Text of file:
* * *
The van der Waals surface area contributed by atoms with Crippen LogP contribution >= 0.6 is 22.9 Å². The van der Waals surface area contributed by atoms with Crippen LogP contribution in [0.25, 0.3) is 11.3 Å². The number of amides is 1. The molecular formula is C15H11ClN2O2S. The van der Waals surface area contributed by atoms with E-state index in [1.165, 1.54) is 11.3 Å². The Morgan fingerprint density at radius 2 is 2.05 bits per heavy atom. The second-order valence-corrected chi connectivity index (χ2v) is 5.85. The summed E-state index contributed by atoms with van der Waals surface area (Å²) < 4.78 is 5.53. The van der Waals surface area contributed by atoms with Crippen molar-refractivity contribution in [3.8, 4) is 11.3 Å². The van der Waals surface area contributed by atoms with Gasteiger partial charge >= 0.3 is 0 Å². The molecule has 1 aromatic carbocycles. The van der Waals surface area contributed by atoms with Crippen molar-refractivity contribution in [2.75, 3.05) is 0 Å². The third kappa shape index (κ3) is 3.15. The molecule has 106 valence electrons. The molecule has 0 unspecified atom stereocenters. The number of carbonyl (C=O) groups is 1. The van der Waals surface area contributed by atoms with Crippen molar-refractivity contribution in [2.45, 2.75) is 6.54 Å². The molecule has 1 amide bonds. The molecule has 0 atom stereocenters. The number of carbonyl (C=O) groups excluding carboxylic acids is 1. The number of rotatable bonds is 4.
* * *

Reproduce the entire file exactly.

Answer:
The van der Waals surface area contributed by atoms with Crippen LogP contribution >= 0.6 is 22.9 Å². The van der Waals surface area contributed by atoms with Crippen LogP contribution in [0.25, 0.3) is 11.3 Å². The number of amides is 1. The molecular formula is C15H11ClN2O2S. The van der Waals surface area contributed by atoms with E-state index in [1.165, 1.54) is 11.3 Å². The Morgan fingerprint density at radius 2 is 2.05 bits per heavy atom. The second-order valence-corrected chi connectivity index (χ2v) is 5.85. The summed E-state index contributed by atoms with van der Waals surface area (Å²) < 4.78 is 5.53. The van der Waals surface area contributed by atoms with Crippen molar-refractivity contribution in [3.8, 4) is 11.3 Å². The van der Waals surface area contributed by atoms with Gasteiger partial charge >= 0.3 is 0 Å². The molecule has 1 aromatic carbocycles. The van der Waals surface area contributed by atoms with Crippen molar-refractivity contribution in [2.75, 3.05) is 0 Å². The third kappa shape index (κ3) is 3.15. The molecule has 106 valence electrons. The molecule has 0 unspecified atom stereocenters. The number of carbonyl (C=O) groups is 1. The van der Waals surface area contributed by atoms with Crippen molar-refractivity contribution in [2.45, 2.75) is 6.54 Å². The molecule has 1 amide bonds. The molecule has 0 atom stereocenters. The number of carbonyl (C=O) groups excluding carboxylic acids is 1. The number of rotatable bonds is 4.